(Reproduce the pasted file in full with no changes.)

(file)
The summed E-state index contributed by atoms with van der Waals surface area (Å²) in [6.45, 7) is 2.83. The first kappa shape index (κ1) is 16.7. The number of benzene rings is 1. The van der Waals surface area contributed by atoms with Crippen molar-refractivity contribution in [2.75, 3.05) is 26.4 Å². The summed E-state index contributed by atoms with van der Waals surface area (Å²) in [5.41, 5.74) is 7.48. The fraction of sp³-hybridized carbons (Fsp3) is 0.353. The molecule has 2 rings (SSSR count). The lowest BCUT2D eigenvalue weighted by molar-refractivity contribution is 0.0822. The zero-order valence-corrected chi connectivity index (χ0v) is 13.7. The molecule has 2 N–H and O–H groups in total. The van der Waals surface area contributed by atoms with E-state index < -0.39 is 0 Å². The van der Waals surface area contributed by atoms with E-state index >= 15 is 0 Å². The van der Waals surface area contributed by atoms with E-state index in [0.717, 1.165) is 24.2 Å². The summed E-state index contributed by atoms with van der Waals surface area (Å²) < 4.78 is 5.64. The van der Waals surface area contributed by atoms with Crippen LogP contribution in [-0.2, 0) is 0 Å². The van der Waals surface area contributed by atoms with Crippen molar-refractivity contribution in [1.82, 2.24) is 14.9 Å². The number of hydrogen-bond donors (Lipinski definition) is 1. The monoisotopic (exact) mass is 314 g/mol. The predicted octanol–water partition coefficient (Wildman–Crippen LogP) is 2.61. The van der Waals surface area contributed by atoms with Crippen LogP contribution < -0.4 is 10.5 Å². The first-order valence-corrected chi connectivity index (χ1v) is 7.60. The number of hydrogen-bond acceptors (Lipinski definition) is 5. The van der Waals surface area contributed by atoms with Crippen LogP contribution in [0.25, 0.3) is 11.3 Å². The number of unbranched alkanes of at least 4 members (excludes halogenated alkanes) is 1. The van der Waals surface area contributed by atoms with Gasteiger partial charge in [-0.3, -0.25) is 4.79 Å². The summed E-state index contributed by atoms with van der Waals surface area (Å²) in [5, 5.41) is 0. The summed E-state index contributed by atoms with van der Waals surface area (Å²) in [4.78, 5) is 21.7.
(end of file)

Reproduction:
The summed E-state index contributed by atoms with van der Waals surface area (Å²) in [6.45, 7) is 2.83. The first kappa shape index (κ1) is 16.7. The number of benzene rings is 1. The van der Waals surface area contributed by atoms with Crippen molar-refractivity contribution in [2.75, 3.05) is 26.4 Å². The summed E-state index contributed by atoms with van der Waals surface area (Å²) in [5.41, 5.74) is 7.48. The fraction of sp³-hybridized carbons (Fsp3) is 0.353. The molecule has 2 rings (SSSR count). The lowest BCUT2D eigenvalue weighted by molar-refractivity contribution is 0.0822. The zero-order valence-corrected chi connectivity index (χ0v) is 13.7. The molecule has 2 N–H and O–H groups in total. The van der Waals surface area contributed by atoms with E-state index < -0.39 is 0 Å². The van der Waals surface area contributed by atoms with E-state index >= 15 is 0 Å². The van der Waals surface area contributed by atoms with E-state index in [0.717, 1.165) is 24.2 Å². The summed E-state index contributed by atoms with van der Waals surface area (Å²) < 4.78 is 5.64. The van der Waals surface area contributed by atoms with Crippen LogP contribution in [-0.2, 0) is 0 Å². The van der Waals surface area contributed by atoms with Crippen molar-refractivity contribution in [1.82, 2.24) is 14.9 Å². The number of hydrogen-bond donors (Lipinski definition) is 1. The monoisotopic (exact) mass is 314 g/mol. The predicted octanol–water partition coefficient (Wildman–Crippen LogP) is 2.61. The van der Waals surface area contributed by atoms with Crippen LogP contribution < -0.4 is 10.5 Å². The first-order valence-corrected chi connectivity index (χ1v) is 7.60. The number of hydrogen-bond acceptors (Lipinski definition) is 5. The van der Waals surface area contributed by atoms with Crippen LogP contribution in [0.25, 0.3) is 11.3 Å². The number of unbranched alkanes of at least 4 members (excludes halogenated alkanes) is 1. The van der Waals surface area contributed by atoms with Gasteiger partial charge in [-0.3, -0.25) is 4.79 Å². The summed E-state index contributed by atoms with van der Waals surface area (Å²) in [5, 5.41) is 0. The summed E-state index contributed by atoms with van der Waals surface area (Å²) in [4.78, 5) is 21.7.